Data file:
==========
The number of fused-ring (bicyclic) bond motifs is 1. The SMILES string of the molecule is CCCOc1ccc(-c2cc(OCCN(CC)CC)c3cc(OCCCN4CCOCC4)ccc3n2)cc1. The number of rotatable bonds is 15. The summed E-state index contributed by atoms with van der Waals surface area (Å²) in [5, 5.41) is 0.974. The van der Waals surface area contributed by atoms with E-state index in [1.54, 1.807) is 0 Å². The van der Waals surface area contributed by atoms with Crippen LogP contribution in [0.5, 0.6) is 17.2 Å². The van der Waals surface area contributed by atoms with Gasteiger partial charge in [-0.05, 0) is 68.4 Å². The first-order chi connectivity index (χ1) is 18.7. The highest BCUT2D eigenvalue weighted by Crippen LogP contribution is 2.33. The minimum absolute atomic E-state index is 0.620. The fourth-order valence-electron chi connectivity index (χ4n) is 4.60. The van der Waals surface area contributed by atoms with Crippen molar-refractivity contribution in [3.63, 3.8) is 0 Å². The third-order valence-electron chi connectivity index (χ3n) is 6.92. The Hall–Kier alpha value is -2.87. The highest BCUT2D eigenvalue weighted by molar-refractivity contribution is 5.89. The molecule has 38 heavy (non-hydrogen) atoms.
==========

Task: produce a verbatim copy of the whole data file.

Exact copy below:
The number of fused-ring (bicyclic) bond motifs is 1. The SMILES string of the molecule is CCCOc1ccc(-c2cc(OCCN(CC)CC)c3cc(OCCCN4CCOCC4)ccc3n2)cc1. The number of rotatable bonds is 15. The summed E-state index contributed by atoms with van der Waals surface area (Å²) in [5, 5.41) is 0.974. The van der Waals surface area contributed by atoms with E-state index in [1.54, 1.807) is 0 Å². The van der Waals surface area contributed by atoms with Crippen LogP contribution in [0.5, 0.6) is 17.2 Å². The van der Waals surface area contributed by atoms with Gasteiger partial charge in [-0.05, 0) is 68.4 Å². The first-order chi connectivity index (χ1) is 18.7. The highest BCUT2D eigenvalue weighted by Crippen LogP contribution is 2.33. The minimum absolute atomic E-state index is 0.620. The fourth-order valence-electron chi connectivity index (χ4n) is 4.60. The van der Waals surface area contributed by atoms with Crippen molar-refractivity contribution in [3.63, 3.8) is 0 Å². The third-order valence-electron chi connectivity index (χ3n) is 6.92. The Hall–Kier alpha value is -2.87. The highest BCUT2D eigenvalue weighted by molar-refractivity contribution is 5.89. The molecule has 38 heavy (non-hydrogen) atoms.